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Document Type

Thesis - University Access Only

Award Date


Degree Name

Master of Science (MS)

Department / School

Wildlife and Fisheries Science

First Advisor

David W. Willis


In 1989, electrofishing gear and modified-fyke (trap) nets were used to sample smallmouth bass Micropterus dolomieui during the spring from five lakes of varying environmental characteristics in eastern South Dakota. The\ mean length of smallmouth bass caught by electrofishing was significantly smaller (P=0.0001) than those caught in fyke nets. Highly significant correlations were found between paired mean electrofishing and mean fyke net catch rates among lakes, both for stock- length (18 cm) fish (r=0.973, P=0.005) and all fish ( r = 0.948, P=0.014). These correlations suggest that both gears were not seriously affected by environmental conditions within the ranges encountered. An s posteriori analysis indicated that mean electrofishing catch rates among lakes were 50.1/h over rock/boulder substrates, 7.0/h over sand/gravel substrates, and 0.0/h over silt/organic substrates. Delineation of catch rate data by habitat type indicated habitat use and the influence of habitat differences on overall catch rates. Thus, population density was partially related to available habitat and that standardized sampling programs must consider habitat at sampling stations. In 1990, smallmouth bass were again sampled in the spring from two East River lakes, the mainstem Missouri River reservoirs, and three West River reservoirs. Mean electrofishing catch rates, age and growth, recruitment, size and age structure, and fish body condition from 1989 and 1990 samples were summarized and used to assess stocking efforts, and to provide a preliminary assessment of the need for harvest regulations . Stocking efforts were successful in most waters where rock/boulder habitats were available. Dominant year classes in the samples were not entirely dependent upon the stocking of fingerlings. Differences in growth, variability in recruitment, and a range in total annual mortality could affect size structure and density of smallmouth bass. Hypothetical proportional stock densities (PSD) and densities of quality-length (�180 mm) smallmouth bass were generated from simple modelling to help illustrate these interactions and provide a basis for further assessment of harvest regulations. Limnological data were collected from five eastern South Dakota lakes in 1989 and were examined in relation to smallmouth bass population characteristics. Rock/boulder habitats were a definite prerequisite to the successful establishment of smallmouth bass. Lake morphometry appeared to be related to reproductive success. Lakes with low shoreline development tended to have less potential for reproductive success. However, shoreline development may not be a limiting factor if rock/boulder substrates are already minimal. Potential competition for food may exist between young-of-year smallmouth bass and yellow perch as indicated by age-0 smallmouth bass growth, age-0 and age-1 yellow perch density, and changes in mean length of Daphnia spp. Crayfish densities were low to non-existent where structural complexity of habitat (i.e., interspersion of substrate types) was low and smallmouth bass populations were concentrated.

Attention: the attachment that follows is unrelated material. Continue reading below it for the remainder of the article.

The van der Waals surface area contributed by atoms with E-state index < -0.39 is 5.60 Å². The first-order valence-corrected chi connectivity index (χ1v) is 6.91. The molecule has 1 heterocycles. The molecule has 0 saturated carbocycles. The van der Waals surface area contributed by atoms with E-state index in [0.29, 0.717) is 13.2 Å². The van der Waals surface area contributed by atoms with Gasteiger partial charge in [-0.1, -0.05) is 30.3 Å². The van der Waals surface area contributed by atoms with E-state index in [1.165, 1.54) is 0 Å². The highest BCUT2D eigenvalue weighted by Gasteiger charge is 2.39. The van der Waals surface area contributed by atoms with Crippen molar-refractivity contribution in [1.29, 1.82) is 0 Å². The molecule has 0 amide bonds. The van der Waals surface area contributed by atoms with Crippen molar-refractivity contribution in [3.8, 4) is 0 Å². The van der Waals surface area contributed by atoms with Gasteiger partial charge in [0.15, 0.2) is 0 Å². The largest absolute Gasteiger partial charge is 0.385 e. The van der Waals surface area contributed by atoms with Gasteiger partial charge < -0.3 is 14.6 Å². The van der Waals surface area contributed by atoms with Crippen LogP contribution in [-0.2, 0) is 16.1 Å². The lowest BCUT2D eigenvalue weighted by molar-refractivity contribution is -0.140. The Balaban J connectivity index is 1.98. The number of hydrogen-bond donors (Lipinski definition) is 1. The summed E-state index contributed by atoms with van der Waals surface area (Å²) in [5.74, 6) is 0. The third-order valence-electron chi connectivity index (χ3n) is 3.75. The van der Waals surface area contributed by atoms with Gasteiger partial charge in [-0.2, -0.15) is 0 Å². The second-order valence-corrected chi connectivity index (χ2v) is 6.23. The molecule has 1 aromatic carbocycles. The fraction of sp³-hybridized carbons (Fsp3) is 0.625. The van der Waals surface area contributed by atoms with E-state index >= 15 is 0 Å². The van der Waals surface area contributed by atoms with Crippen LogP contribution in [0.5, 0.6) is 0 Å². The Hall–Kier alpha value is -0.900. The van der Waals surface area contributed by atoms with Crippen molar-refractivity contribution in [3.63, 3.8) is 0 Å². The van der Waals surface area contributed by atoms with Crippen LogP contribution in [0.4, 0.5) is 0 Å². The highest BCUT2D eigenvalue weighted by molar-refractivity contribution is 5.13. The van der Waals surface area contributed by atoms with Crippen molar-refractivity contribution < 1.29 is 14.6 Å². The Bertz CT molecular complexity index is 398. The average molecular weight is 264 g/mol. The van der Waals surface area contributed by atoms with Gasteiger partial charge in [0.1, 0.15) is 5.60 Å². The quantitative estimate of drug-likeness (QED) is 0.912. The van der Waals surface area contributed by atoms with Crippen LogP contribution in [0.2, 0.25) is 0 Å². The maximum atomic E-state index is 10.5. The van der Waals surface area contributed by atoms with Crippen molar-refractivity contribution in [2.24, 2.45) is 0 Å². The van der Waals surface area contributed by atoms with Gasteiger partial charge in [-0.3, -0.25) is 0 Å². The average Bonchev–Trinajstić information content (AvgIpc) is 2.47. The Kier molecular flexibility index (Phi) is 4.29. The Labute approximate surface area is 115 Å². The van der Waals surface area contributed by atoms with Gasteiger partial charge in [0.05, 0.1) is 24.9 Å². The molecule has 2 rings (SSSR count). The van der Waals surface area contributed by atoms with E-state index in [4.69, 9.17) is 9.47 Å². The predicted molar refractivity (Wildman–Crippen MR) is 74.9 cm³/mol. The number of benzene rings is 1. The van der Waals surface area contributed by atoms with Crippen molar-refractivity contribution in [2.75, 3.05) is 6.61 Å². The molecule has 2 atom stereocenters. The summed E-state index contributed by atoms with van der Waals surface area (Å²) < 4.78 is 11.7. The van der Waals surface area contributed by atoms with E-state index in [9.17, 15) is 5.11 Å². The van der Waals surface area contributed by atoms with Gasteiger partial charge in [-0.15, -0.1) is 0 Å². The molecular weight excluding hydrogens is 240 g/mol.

Library of Congress Subject Headings

Smallmouth bass -- Habitat
Fish stocking -- South Dakota -- Evaluation
Smallmouth bass -- Counting


Includes bibliographical references (page 67-71)



Number of Pages



South Dakota State University


Copyright © 1990 Craig L. Milewski. All rights reserved.